Those lacking vitamins such as zinc, iron, folic acid, copper, selenium, and vitamins A, B6, C, and E might also experience immune problems. The answer is simple: eat a lot of plants and fruits and lower your intake of processed and sugary foods. Make sure dessert is what it was intended to be: an occasional treat. Stop eating dessert for breakfast.

Watch your weight

In December, it was reported that half of Americans will be obese in 10 years if interventions are not put into place. Even more alarmingly, a quarter of Americans will be severely obese—over 100 pounds overweight. An animal that, for 350,000 years, has survived thanks to nutritional scarcity has fallen victim to caloric excess. The negative health effects of obesity cannot be overstated. Trouble fighting disease is only one of the many consequences of not maintaining a healthy body weight.

Minimize stress

Anxiety levels are skyrocketing. Most people have not been infected by this coronavirus nor will fall seriously ill due to it, yet fear and panic are overriding our calmer instincts. Added stress increases the likelihood you'll experience more dire effects if you are infected; chronic stress is more detrimental to overall health than the occasional stressor.

Numerous anxiety reduction techniques exist—parasympathetic breathing techniques, meditation, listening to music, conversing with friends, and many others. We need a mass cognitive reframing right now. Though the worst is probably ahead of us, this epidemic too will pass. Keeping this in mind is important as you navigate this new terrain.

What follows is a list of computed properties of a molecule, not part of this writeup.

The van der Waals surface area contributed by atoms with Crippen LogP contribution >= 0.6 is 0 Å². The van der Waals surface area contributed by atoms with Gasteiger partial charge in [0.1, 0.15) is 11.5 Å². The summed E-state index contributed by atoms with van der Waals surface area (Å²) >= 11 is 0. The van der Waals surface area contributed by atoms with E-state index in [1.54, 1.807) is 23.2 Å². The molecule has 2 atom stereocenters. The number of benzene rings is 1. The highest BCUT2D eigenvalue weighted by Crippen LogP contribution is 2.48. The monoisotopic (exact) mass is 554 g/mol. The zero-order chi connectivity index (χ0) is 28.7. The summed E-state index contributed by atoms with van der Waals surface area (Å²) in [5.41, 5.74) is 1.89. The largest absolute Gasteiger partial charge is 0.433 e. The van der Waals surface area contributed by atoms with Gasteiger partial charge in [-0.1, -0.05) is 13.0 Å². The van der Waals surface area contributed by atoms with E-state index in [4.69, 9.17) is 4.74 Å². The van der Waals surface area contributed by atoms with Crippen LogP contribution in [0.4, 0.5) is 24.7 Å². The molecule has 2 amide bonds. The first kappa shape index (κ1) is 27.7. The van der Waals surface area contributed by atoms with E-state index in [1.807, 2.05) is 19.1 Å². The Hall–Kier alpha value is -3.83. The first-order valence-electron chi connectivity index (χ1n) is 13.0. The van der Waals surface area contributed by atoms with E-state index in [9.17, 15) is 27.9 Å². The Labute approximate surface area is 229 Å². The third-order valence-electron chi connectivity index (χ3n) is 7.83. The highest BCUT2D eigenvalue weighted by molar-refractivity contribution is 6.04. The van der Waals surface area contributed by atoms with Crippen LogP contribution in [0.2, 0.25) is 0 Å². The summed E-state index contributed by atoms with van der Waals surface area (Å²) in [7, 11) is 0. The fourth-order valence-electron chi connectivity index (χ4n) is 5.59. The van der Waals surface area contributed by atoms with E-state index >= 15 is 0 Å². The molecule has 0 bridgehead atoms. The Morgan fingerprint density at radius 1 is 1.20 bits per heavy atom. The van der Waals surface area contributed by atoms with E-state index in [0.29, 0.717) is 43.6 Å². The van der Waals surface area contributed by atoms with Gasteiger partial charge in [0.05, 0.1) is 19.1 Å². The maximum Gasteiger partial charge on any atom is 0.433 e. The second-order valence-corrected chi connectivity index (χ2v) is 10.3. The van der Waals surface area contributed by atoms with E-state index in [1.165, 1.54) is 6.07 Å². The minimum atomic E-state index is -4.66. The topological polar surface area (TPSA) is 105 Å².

Greek Lentil and Spinach Soup With Lemon.

Tom McCorkle for The Washington Post via Getty Images; food styling by Lisa Cherkasky for The Washington Post via Getty Images

Drink in moderation

Alcohol stunts the immune response. While a little bit might prove relaxing, moderation is key. Drinking daily or getting drunk to distract yourself from the virus (or anything else) increases the likelihood that your body will be incapable of fighting off the disease if you become infected. Be smart about your drinking and try not to use it as a coping mechanism.


Sleep deprivation reduces your body's ability to produce essential proteins that keep your body healthy. Still, the National Sleep Foundation estimates that 47 million Americans don't get enough shuteye. It is estimated that 70 million Americans suffer from a sleep disorder. Chronic lack of sleep leads to both mental and physical health problems, including a compromised immune system. In fact, the number one remedy for most illnesses is sleep (along with hydration). Basic, of course, but basics are essential.

Avoid infection

The best way to not get sick is to avoid situations in which you can get sick. Wash your hands. Don't touch your face. Maintain a distance of at least six feet. This is always good advice, but critical now.

Throw out the cigarettes

Cigarette smokers are especially susceptible to COVID-19 given that it's a respiratory disease. We've known about the deadly consequences of smoking for a century, even though it took public health officials some time to catch on. In the long run, nothing good comes from it. Don't wait for another epidemic to kick this habit.


Stay in touch with Derek on Twitter and Facebook. His next book is "Hero's Dose: The Case For Psychedelics in Ritual and Therapy."

This is what aliens would 'hear' if they flew by Earth

A Mercury-bound spacecraft's noisy flyby of our home planet.

Image source: sdecoret on Shutterstock/ESA/Big Think
Surprising Science
  • There is no sound in space, but if there was, this is what it might sound like passing by Earth.
  • A spacecraft bound for Mercury recorded data while swinging around our planet, and that data was converted into sound.
  • Yes, in space no one can hear you scream, but this is still some chill stuff.

First off, let's be clear what we mean by "hear" here. (Here, here!)

Sound, as we know it, requires air. What our ears capture is actually oscillating waves of fluctuating air pressure. Cilia, fibers in our ears, respond to these fluctuations by firing off corresponding clusters of tones at different pitches to our brains. This is what we perceive as sound.